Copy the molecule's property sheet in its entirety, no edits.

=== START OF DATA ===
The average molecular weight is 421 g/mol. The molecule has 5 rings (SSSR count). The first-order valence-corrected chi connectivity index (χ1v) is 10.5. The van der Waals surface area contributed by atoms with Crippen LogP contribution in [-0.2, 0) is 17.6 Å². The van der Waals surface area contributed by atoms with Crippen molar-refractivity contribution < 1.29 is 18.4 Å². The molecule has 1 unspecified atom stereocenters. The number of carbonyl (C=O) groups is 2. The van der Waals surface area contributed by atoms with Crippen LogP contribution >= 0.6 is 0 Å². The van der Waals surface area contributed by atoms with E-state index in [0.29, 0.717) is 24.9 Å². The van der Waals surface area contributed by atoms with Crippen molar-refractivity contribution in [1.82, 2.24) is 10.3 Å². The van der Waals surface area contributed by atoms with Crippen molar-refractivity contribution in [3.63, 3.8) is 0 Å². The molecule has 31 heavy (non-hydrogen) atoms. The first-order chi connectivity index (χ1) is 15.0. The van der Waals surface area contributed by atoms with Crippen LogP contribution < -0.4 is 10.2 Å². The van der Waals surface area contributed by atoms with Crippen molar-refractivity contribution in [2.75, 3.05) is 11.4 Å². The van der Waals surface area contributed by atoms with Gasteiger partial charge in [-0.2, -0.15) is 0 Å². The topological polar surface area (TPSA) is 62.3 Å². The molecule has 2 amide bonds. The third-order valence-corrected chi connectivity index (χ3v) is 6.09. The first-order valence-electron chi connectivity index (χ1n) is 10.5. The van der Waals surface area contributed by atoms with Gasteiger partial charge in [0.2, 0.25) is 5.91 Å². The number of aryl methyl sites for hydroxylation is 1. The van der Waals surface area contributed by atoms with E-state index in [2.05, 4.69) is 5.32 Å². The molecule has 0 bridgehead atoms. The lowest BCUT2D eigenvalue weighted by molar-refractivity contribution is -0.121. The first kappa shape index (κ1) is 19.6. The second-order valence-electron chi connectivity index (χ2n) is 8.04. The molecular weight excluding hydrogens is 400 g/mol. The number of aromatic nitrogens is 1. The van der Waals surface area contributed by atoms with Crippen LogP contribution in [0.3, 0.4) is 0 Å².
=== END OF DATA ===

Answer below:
The average molecular weight is 421 g/mol. The molecule has 5 rings (SSSR count). The first-order valence-corrected chi connectivity index (χ1v) is 10.5. The van der Waals surface area contributed by atoms with Crippen LogP contribution in [-0.2, 0) is 17.6 Å². The van der Waals surface area contributed by atoms with Crippen molar-refractivity contribution < 1.29 is 18.4 Å². The molecule has 1 unspecified atom stereocenters. The number of carbonyl (C=O) groups is 2. The van der Waals surface area contributed by atoms with Crippen LogP contribution >= 0.6 is 0 Å². The van der Waals surface area contributed by atoms with E-state index in [0.29, 0.717) is 24.9 Å². The van der Waals surface area contributed by atoms with Crippen molar-refractivity contribution in [1.82, 2.24) is 10.3 Å². The van der Waals surface area contributed by atoms with Crippen molar-refractivity contribution in [3.63, 3.8) is 0 Å². The molecule has 31 heavy (non-hydrogen) atoms. The first-order chi connectivity index (χ1) is 15.0. The van der Waals surface area contributed by atoms with Crippen LogP contribution < -0.4 is 10.2 Å². The van der Waals surface area contributed by atoms with Crippen molar-refractivity contribution in [2.75, 3.05) is 11.4 Å². The van der Waals surface area contributed by atoms with Gasteiger partial charge in [-0.2, -0.15) is 0 Å². The topological polar surface area (TPSA) is 62.3 Å². The molecule has 2 amide bonds. The third-order valence-corrected chi connectivity index (χ3v) is 6.09. The first-order valence-electron chi connectivity index (χ1n) is 10.5. The van der Waals surface area contributed by atoms with Gasteiger partial charge in [0.2, 0.25) is 5.91 Å². The number of aryl methyl sites for hydroxylation is 1. The van der Waals surface area contributed by atoms with E-state index in [2.05, 4.69) is 5.32 Å². The molecule has 0 bridgehead atoms. The lowest BCUT2D eigenvalue weighted by molar-refractivity contribution is -0.121. The first kappa shape index (κ1) is 19.6. The second-order valence-electron chi connectivity index (χ2n) is 8.04. The molecular weight excluding hydrogens is 400 g/mol. The number of aromatic nitrogens is 1. The van der Waals surface area contributed by atoms with Crippen LogP contribution in [0.3, 0.4) is 0 Å².